“How did you come to know these ladies?” said I.
“Their father the captain,” he answered, “has sold me jewels; he introduced me to them.”
“Where did you leave our father?” asked one.
“In Hyde Park, after giving him a caning.”
“You served him quite right.”
The young Englishman was indignant to hear them approving my ill- treatment of their father, and shook my hand and went away, swearing to me that he would never be seen in their company again.
A whim of Goudar’s, to which I was weak enough to consent, made me dine with these miserable women in a tavern on the borders of London. The rascally Goudar made them drunk, and in this state they told some terrible truths about their pretended father. He did not live with them, but paid them nocturnal visits in which he robbed them of all the money they had earned. He was their pander, and made them rob their visitors instructing them to pass it off as a joke if the theft was discovered. They gave him the stolen articles, but he never said what he did with them. I could not help laughing at this involuntary confession, remembering what Goudar had said about Pocchini selling him jewels.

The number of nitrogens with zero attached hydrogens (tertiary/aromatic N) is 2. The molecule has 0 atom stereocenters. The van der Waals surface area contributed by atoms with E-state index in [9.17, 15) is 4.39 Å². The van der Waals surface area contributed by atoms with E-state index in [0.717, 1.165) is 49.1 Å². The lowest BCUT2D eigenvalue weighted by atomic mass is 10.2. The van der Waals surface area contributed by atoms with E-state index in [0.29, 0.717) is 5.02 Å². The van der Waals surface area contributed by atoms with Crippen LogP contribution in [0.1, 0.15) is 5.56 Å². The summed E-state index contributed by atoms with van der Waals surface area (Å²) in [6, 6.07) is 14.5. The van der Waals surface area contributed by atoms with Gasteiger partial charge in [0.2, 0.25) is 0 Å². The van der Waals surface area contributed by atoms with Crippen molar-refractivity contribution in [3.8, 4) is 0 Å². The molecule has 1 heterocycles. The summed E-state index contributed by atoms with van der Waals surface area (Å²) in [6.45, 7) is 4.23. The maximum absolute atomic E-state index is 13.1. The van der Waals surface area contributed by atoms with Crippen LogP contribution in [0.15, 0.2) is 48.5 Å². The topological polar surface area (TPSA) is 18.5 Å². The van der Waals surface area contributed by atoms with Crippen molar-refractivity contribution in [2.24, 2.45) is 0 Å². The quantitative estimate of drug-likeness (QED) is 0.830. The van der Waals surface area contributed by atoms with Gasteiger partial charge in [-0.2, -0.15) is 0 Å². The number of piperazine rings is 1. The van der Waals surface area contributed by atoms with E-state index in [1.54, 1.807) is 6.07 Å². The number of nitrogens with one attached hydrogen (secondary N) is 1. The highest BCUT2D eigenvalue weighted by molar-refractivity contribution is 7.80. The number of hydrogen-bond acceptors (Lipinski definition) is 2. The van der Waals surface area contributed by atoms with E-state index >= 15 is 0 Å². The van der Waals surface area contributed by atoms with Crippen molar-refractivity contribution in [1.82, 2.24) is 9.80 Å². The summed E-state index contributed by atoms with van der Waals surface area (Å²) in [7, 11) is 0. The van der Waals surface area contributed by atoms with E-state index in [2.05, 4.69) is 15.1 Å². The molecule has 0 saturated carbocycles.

After this wretched meal I went away leaving the duty of escorting them back to Goudar. He came and saw me the next day, and informed me that the girls had been arrested and taken to prison just as they were entering their house.
“I have just been to Pocchini’s,” said he, “but the landlord tells me he has not been in since yesterday.”
The worthy and conscientious Goudar added that he did not care if he never saw him again, as he owed the fellow ten guineas for a watch, which his daughters had probably stolen, and which was well worth double.
Four days later I saw him again, and he informed me that the rascal had left London with a servant-maid, whom he had engaged at a registry office where any number of servants are always ready to take service with the first comer. The keeper of the office answers for their fidelity.
“The girl he has gone with is a pretty one, from what the man tells me, and they have taken ship from London. I am sorry he went away before I could pay him for the watch; I am dreading every moment to meet the individual from whom it was stolen.”